Zone system for transit fares under review

Flat fee, distance-based pricing among reform options to be considered by TransLink over next two years

TransLink is beginning a fare policy review that could bring big new changes in how passengers pay to use transit after 30 years of the three-zone system.

Options for reform include a single flat fare for unlimited travel, or distance-based fares that more accurately reflect how far passengers travel, according to acting CEO Cathy McLay.

“Each one of them has their advantages and disadvantages,” McLay said. “Everything is on the table for us.”

She said the overriding goal will be to increase ridership and make the fare payment structure “more fair and equitable.”

The review is to last two years and include four rounds of public consultation to determine what transit users would support.

“What do they value and what do they believe is fair and equitable?”

The system of three fare zones is essentially unchanged since before SkyTrain opened for Expo 86.

Cash fares for a SkyTrain trip are currently $2.75 to ride one zone, $4 for trips across two zones and $5.50 to ride three zones, such as from Surrey to Vancouver.

The current zone system means passengers who ride just one stop can end up paying for two zones if their trip crosses a zone boundary.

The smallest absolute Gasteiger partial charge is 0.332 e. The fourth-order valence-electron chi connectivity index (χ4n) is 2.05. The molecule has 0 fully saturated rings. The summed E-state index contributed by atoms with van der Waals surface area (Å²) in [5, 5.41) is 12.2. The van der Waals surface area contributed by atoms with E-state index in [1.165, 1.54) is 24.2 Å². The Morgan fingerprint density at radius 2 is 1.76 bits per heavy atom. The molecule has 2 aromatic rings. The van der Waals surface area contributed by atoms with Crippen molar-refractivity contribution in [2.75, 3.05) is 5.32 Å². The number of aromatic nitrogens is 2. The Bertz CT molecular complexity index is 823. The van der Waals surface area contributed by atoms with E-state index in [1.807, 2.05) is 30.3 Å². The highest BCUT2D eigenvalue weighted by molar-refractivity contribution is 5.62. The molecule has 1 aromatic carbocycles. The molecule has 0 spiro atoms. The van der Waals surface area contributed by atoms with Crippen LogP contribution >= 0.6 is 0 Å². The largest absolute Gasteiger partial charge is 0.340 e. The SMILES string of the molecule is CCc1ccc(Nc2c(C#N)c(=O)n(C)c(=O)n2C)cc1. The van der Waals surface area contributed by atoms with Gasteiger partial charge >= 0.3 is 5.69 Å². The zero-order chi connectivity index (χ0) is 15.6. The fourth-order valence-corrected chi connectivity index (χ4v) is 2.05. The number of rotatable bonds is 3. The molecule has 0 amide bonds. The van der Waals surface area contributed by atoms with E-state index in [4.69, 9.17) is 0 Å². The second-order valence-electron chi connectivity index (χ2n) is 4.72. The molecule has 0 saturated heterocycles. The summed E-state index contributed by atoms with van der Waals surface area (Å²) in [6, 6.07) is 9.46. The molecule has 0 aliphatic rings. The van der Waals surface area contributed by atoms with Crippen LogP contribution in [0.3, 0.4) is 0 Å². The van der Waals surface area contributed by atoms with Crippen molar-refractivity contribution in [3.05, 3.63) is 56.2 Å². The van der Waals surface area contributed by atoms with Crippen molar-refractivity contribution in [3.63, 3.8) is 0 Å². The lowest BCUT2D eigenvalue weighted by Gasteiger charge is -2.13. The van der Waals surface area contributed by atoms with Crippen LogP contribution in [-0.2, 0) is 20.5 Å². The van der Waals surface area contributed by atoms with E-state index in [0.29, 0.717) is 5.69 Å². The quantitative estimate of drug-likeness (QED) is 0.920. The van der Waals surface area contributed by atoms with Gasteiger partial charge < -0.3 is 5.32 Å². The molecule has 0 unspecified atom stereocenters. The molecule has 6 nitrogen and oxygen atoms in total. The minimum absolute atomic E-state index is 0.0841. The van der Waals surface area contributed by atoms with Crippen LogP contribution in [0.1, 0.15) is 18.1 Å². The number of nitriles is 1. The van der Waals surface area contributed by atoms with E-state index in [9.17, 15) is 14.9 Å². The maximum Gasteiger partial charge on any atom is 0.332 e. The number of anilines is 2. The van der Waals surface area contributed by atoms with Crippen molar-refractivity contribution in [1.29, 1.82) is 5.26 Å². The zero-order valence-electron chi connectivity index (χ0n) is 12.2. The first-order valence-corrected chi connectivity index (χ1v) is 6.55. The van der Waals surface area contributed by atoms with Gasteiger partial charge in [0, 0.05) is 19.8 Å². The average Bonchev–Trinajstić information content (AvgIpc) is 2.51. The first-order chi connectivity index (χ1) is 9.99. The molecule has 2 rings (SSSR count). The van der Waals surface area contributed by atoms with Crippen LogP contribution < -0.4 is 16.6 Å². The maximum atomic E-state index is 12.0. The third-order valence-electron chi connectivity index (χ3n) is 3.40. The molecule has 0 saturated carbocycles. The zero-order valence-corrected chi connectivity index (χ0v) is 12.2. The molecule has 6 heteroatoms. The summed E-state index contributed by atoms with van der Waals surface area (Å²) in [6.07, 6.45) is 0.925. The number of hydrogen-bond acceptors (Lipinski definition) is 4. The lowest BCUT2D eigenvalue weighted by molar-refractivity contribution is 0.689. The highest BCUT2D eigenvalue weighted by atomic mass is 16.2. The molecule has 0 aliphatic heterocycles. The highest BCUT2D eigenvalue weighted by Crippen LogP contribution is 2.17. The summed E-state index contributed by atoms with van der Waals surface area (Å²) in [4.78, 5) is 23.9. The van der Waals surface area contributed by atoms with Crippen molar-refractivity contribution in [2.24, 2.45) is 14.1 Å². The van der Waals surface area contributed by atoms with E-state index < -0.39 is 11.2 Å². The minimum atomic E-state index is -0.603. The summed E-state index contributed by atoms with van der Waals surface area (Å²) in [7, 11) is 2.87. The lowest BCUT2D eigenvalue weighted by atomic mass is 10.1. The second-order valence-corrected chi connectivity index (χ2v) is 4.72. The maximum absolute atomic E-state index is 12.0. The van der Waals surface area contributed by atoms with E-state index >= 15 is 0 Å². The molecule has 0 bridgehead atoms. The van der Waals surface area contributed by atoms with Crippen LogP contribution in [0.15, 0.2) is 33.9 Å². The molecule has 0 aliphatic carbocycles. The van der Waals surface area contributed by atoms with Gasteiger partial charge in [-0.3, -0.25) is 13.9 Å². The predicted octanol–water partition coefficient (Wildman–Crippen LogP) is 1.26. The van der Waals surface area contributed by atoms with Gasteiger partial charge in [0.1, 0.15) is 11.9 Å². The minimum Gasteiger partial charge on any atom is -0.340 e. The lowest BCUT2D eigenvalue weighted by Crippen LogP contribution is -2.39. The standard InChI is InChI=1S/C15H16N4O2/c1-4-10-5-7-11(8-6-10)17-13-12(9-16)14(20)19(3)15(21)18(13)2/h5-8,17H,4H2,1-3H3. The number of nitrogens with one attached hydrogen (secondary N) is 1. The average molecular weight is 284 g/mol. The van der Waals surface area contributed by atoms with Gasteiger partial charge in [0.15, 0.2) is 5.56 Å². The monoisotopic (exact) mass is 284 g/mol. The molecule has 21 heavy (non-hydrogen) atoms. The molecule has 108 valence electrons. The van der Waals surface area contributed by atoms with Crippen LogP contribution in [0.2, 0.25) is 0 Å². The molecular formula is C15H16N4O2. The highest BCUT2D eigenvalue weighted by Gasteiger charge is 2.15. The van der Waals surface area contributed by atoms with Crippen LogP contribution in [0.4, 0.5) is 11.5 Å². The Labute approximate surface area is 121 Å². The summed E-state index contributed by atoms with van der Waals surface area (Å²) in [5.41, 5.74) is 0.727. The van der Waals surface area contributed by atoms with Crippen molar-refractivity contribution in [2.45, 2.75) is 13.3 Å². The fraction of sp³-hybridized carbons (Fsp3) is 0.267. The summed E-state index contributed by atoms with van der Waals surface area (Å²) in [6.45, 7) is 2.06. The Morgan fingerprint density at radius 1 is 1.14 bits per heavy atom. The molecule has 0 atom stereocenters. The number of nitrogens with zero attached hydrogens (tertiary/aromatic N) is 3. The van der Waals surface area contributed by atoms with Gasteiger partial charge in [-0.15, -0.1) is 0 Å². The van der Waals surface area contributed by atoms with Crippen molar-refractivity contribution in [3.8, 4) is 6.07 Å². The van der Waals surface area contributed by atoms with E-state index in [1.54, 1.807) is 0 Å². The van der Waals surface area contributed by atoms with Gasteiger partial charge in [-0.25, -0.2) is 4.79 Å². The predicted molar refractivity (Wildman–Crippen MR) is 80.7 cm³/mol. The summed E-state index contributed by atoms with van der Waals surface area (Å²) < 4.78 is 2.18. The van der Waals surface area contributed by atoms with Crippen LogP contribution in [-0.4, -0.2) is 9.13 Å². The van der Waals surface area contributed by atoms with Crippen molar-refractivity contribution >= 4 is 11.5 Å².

A move to a single flat fee could mean a significant price break for passengers that now pay for three zones.

But other hybrid options are also possible, such as a flat maximum fare for longer trips and lower distance-based pricing for short hops, attracting new passengers who won’t now pay $2.75 to ride a bus a few blocks.

The arrival of the Compass card also opens up other fare options that TransLink officials have previously mooted – such as time-of-day pricing and discounts on selected routes to get maximum ridership and revenue from existing transit capacity.

TransLink has already eliminated multi-zone fares for bus routes that cross zone boundaries – that change this fall was in response to a decision to temporarily abandon the Compass card tap-out requirement on buses.

Officials say have not seen a significant decline in transit revenue as a result of dropping to one zone fares for all buses, which is credited with modestly increasing bus ridership, particularly on multi-zone routes that now cost less to ride.

But McLay anticipates a $1.1-million drop in transit revenue next year as a result of the full rollout of the Compass card.

That’s because significant numbers of riders who still pay in cash will be charged less when they start using Compass cards, which gives them the same discount as prepaid FareSaver tickets.

TransLink has seen lower-than-expected transit ridership over the past two years since the last fare increase.

Transit fares generate nearly $500 million a year and any fare structure reform would have to deliver a similar amount if the system is to maintain its current 53 per cent cost-recovery ratio with existing service levels.

Compass is also giving transit planners much better data on actual use of the system through all the taps in and out. McLay said that will help guide the fare policy review and other changes to transit service.

There are now 350,000 active Compass cards, with about 1,000 to 2,000 new cards being sold each day. About 150,000 unique cards are being regularly tapped each day.

Roughly half of SkyTrain faregates are now closed, helping provide a better visual reminder to exiting passengers to tap out so they don’t pay too much.

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